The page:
67 Pages Posted: 11 Nov 2008
Home is the preferred setting of most elderly persons who require assistance because of health problems. Consequently, as the baby boom generation sparks an unprecedented growth in the size of the elderly population, households are using paid care givers to provide home-based care services to aging family members. Because of its location in the private sphere, home care does not fit comfortably within the existing employment law framework which presupposes a world in which workers leave the confines of their own homes and travel to public workplaces. Home care blurs the boundaries between private and public, home and market, and family and work. Although traditionally dismissed by the law, home care's sheer projected magnitude illustrates the need for policymakers to evaluate how best to regulate home-based work when it occurs in the private setting of the home. This article examines that question by considering the status of home care workers in employment law. The article argues that home care's viability as a decent job is impeded not only by unfavorable working conditions but by a legal system that reinforces the workers' precarious economic position.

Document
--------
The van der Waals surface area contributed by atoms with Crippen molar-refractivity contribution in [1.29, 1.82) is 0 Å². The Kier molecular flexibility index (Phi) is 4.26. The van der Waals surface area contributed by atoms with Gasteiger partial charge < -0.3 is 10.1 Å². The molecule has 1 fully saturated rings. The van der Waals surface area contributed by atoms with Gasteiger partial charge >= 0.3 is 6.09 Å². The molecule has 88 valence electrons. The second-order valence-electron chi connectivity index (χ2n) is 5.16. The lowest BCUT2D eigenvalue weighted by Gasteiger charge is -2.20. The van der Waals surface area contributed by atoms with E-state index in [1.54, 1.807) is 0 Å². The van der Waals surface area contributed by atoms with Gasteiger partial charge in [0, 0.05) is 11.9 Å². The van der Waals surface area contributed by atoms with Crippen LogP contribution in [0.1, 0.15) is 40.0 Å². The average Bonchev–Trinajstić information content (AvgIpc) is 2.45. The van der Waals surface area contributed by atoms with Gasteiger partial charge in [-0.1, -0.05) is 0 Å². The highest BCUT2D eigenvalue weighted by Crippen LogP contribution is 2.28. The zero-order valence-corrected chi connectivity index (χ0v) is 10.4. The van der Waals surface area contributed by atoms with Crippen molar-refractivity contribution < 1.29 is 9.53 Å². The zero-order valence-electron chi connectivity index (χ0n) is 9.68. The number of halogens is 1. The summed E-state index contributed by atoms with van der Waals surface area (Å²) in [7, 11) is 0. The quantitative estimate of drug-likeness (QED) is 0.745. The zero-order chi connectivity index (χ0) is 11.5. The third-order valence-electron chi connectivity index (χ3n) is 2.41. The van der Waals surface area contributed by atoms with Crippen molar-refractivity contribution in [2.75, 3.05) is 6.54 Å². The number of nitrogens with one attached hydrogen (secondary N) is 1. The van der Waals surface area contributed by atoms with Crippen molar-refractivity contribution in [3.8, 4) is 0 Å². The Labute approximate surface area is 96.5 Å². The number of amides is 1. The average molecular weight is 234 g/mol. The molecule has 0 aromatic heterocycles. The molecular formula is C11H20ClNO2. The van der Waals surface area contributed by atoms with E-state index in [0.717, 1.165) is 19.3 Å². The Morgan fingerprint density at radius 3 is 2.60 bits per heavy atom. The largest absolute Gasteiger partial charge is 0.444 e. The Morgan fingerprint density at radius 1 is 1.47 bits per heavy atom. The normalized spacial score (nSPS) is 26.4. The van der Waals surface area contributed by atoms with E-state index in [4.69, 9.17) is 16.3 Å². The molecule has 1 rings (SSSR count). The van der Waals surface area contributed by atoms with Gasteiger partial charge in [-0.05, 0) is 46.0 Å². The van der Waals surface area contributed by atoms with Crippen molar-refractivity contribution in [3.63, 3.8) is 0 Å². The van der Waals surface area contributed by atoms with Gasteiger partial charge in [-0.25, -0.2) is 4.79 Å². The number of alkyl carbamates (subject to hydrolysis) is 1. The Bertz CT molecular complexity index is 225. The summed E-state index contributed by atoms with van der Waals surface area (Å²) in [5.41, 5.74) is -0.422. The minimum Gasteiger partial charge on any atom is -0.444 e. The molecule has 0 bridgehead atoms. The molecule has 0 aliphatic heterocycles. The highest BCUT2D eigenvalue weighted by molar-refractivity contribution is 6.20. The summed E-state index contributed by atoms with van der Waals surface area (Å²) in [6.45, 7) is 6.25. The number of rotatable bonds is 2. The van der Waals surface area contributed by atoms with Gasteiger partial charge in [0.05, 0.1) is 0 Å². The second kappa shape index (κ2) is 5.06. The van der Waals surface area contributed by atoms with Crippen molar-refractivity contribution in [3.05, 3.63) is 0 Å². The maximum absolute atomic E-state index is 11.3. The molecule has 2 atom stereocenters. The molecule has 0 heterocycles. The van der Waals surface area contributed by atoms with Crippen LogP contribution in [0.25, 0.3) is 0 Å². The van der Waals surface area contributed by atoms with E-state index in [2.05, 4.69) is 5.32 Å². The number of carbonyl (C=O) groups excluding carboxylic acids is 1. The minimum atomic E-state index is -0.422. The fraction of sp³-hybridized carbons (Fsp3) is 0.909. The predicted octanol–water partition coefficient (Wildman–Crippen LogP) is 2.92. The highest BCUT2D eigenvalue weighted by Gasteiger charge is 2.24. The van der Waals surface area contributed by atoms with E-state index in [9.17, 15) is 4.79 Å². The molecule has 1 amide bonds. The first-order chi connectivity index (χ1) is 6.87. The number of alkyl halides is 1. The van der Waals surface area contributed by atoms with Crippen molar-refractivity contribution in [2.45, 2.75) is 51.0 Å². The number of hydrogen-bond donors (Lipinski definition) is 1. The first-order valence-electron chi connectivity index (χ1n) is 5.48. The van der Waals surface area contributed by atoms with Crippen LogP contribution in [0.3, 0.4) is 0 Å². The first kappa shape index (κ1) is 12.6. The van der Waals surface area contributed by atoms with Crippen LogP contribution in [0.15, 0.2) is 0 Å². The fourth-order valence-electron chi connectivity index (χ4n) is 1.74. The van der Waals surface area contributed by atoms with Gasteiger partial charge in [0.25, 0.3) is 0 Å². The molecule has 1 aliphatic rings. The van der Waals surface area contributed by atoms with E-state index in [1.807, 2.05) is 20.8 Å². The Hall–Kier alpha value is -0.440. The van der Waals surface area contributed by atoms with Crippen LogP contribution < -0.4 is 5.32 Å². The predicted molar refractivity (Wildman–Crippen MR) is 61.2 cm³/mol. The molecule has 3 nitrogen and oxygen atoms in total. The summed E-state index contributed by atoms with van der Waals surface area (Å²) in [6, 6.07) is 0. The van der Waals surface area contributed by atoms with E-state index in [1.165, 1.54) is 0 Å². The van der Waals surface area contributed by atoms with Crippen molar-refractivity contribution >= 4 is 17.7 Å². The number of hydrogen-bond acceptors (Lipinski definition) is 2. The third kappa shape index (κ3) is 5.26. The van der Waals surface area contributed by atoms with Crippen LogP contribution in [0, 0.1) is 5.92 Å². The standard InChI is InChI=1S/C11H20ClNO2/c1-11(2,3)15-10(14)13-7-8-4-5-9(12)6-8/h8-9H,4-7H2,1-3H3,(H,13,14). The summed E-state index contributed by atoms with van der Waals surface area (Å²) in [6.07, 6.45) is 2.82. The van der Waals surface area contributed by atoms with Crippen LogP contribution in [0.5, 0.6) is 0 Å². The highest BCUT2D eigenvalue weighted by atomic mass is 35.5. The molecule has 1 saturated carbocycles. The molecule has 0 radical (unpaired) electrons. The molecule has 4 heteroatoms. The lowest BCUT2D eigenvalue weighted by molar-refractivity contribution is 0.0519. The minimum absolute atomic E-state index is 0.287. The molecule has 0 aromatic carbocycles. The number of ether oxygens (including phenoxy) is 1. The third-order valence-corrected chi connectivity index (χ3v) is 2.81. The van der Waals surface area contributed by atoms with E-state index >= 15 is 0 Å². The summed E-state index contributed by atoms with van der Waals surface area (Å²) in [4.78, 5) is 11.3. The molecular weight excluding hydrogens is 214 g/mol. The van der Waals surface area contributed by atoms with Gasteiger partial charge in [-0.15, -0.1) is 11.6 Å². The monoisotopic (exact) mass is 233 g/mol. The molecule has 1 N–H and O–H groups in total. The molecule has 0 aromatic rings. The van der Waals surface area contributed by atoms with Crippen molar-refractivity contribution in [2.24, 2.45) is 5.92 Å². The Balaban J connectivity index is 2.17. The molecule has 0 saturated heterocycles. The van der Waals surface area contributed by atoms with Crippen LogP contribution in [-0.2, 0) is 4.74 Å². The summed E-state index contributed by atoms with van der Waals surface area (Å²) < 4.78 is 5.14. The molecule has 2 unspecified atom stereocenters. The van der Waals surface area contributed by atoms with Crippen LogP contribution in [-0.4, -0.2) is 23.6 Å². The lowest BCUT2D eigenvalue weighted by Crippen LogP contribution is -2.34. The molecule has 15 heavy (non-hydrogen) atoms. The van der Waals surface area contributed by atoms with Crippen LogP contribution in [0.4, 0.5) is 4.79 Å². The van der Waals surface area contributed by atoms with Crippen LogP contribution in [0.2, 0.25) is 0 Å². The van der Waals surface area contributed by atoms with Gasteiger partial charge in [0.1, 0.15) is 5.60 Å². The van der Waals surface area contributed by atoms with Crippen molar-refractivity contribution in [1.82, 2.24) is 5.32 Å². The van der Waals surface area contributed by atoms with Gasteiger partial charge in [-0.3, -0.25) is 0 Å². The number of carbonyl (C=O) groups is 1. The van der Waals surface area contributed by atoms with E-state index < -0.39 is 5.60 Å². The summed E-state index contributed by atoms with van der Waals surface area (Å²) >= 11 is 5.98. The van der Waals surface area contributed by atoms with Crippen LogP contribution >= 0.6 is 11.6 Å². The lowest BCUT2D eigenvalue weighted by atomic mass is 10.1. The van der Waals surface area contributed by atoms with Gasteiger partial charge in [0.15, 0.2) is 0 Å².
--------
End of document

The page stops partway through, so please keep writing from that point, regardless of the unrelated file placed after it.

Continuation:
Keywords: home-care workers, long-term care, employment law, domestic service, Fair Labor Standard Act, OSH Act, elderly individuals, companionship-services
JEL Classification: Z00
Suggested Citation: Suggested Citation
Smith, Peggie R., Aging and Caring in the Home: Regulating Paid Domesticity in the Twenty-First Century. Iowa Law Review, Vol. 92, p. 1837, 2007; U Iowa Legal Studies Research Paper No. 08-38. Available at SSRN: https://ssrn.com/abstract=1264067